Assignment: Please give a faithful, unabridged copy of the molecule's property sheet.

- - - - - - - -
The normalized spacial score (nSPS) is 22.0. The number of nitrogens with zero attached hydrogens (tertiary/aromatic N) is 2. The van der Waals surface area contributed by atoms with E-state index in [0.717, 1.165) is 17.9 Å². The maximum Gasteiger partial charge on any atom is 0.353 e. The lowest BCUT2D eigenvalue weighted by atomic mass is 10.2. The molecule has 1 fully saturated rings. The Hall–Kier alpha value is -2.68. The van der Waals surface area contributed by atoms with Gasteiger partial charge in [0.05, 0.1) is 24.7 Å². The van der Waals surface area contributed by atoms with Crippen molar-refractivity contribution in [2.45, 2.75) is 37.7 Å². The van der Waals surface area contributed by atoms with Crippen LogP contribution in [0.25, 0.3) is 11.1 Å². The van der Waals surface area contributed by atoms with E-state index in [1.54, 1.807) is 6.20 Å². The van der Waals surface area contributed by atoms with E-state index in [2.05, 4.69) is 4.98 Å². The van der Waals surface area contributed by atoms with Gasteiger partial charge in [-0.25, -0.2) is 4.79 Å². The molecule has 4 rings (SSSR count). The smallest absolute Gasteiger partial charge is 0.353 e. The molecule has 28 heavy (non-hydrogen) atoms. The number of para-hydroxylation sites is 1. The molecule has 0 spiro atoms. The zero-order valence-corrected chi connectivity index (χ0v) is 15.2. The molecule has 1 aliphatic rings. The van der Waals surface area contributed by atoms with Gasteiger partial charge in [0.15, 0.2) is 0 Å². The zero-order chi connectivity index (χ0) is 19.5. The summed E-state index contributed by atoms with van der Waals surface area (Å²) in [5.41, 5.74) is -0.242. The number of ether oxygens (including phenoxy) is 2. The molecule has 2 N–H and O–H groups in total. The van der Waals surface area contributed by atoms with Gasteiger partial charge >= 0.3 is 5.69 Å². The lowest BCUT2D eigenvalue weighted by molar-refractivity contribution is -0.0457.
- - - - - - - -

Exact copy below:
The normalized spacial score (nSPS) is 22.0. The number of nitrogens with zero attached hydrogens (tertiary/aromatic N) is 2. The van der Waals surface area contributed by atoms with E-state index in [0.717, 1.165) is 17.9 Å². The maximum Gasteiger partial charge on any atom is 0.353 e. The lowest BCUT2D eigenvalue weighted by atomic mass is 10.2. The molecule has 1 fully saturated rings. The Hall–Kier alpha value is -2.68. The van der Waals surface area contributed by atoms with Gasteiger partial charge in [0.05, 0.1) is 24.7 Å². The van der Waals surface area contributed by atoms with Crippen molar-refractivity contribution in [2.45, 2.75) is 37.7 Å². The van der Waals surface area contributed by atoms with Crippen LogP contribution in [0.25, 0.3) is 11.1 Å². The van der Waals surface area contributed by atoms with E-state index in [1.54, 1.807) is 6.20 Å². The van der Waals surface area contributed by atoms with E-state index in [2.05, 4.69) is 4.98 Å². The van der Waals surface area contributed by atoms with Gasteiger partial charge in [-0.25, -0.2) is 4.79 Å². The molecule has 4 rings (SSSR count). The smallest absolute Gasteiger partial charge is 0.353 e. The molecule has 28 heavy (non-hydrogen) atoms. The number of para-hydroxylation sites is 1. The molecule has 0 spiro atoms. The zero-order valence-corrected chi connectivity index (χ0v) is 15.2. The molecule has 1 aliphatic rings. The van der Waals surface area contributed by atoms with Gasteiger partial charge in [0.15, 0.2) is 0 Å². The zero-order chi connectivity index (χ0) is 19.5. The summed E-state index contributed by atoms with van der Waals surface area (Å²) in [5.41, 5.74) is -0.242. The number of ether oxygens (including phenoxy) is 2. The molecule has 2 N–H and O–H groups in total. The van der Waals surface area contributed by atoms with Gasteiger partial charge >= 0.3 is 5.69 Å². The lowest BCUT2D eigenvalue weighted by molar-refractivity contribution is -0.0457.